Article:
From the “Nation’s Capital” to today’s politically-charged “Taxation Without Representation,” take a peek through photographs cataloguing changes in the district’s license plates.
1903 and 1907—DC’s First License Plates
DC passed its first motor vehicle registration law in 1903—motorists were required to purchase a plate at their own expense. In 1907 the city began producing porcelain white-on-black plates for motorists to purchase for a modest $1 fee. The city didn’t charge registration fees until 1918.
1966 and 1968—”Nation’s Capital”
The first DC license plate to include a slogan—”The Nation’s Capital”—was offered in 1953. This was also the year when plates were made in the familiar 6-by-12-inch shape seen today. Between 1953 and 1966, DC officials experimented with different combinations of letters and numbers for general-issue plates. By 1966 they settled on an all-number format.
In 1976, DC officials celebrated the bicentenntial by issuing a new license plate with “1776 Bicentenntial 1976” written across the top. According to DCplates.net, the style template—blue lettering on a white background framed on top and bottom with horizontal red lines—was the first instance of the basic design still used today. The 1976 plate was the second in the nation to be made with graphic reflective sheeting.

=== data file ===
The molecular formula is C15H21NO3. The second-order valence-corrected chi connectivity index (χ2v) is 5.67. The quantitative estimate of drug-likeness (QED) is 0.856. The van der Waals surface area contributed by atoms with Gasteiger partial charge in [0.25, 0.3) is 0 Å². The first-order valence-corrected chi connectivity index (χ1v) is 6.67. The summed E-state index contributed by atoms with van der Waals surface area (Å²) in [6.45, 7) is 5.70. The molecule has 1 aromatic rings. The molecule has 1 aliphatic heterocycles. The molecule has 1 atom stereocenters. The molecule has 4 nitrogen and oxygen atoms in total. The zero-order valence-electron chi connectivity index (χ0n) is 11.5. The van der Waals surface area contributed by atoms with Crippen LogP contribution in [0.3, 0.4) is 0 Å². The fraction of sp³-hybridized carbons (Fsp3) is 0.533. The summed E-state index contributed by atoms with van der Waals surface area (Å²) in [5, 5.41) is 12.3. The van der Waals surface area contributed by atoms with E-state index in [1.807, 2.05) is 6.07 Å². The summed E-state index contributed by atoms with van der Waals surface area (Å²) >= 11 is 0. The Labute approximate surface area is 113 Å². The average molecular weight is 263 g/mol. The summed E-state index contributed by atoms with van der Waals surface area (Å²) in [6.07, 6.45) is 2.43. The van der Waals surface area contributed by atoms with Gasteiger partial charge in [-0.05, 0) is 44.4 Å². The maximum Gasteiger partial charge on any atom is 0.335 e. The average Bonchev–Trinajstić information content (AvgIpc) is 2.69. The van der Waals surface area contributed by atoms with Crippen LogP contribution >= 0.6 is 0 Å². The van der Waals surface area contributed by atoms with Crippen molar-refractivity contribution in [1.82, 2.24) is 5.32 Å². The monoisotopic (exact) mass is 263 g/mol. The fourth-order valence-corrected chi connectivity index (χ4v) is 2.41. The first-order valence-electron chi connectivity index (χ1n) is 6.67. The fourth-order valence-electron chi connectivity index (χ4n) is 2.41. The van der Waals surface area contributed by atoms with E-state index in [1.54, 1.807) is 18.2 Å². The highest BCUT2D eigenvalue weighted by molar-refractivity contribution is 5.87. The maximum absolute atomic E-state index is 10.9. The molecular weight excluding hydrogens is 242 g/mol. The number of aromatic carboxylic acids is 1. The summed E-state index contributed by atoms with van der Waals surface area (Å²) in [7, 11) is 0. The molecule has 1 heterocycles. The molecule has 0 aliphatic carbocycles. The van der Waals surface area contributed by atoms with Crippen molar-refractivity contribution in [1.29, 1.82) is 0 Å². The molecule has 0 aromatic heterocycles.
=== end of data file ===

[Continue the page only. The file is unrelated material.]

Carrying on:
1991 and 1998—”A Capital City”
Beginning in 1984, the slogan printed on DC plates changed a total of three times: to “A Capital City” in 1984, to “Celebrate & Discover” in 1991, and to “Taxation Without Representation” in 2000. The 2000 “protest” plate was designed to mimic the slogan of British colonists—”no taxation without representation”—just before the American Revolution. The phrase appears on DC license plates in objection to DC representatives being limited to a non-voting role in the House of Representatives.
2003 and 2015—”Taxation Without Representation”
Since 2000, U.S. Presidents have alternatively embraced and rejected displaying the plates on presidential vehicles. Toward the end of his term, President Bill Clinton had the new plates affixed to presidential vehicles. President George W. Bush had them removed when he came into office, and President Barack Obama continued to leave them off for his first term. However, in 2013 President Obama had the “Taxation Without Representation” plates once again added to presidential vehicles, noting in a White House press release “how patently unfair it is for working families in D.C. to work hard, raise children and pay taxes, without having a vote in Congress.”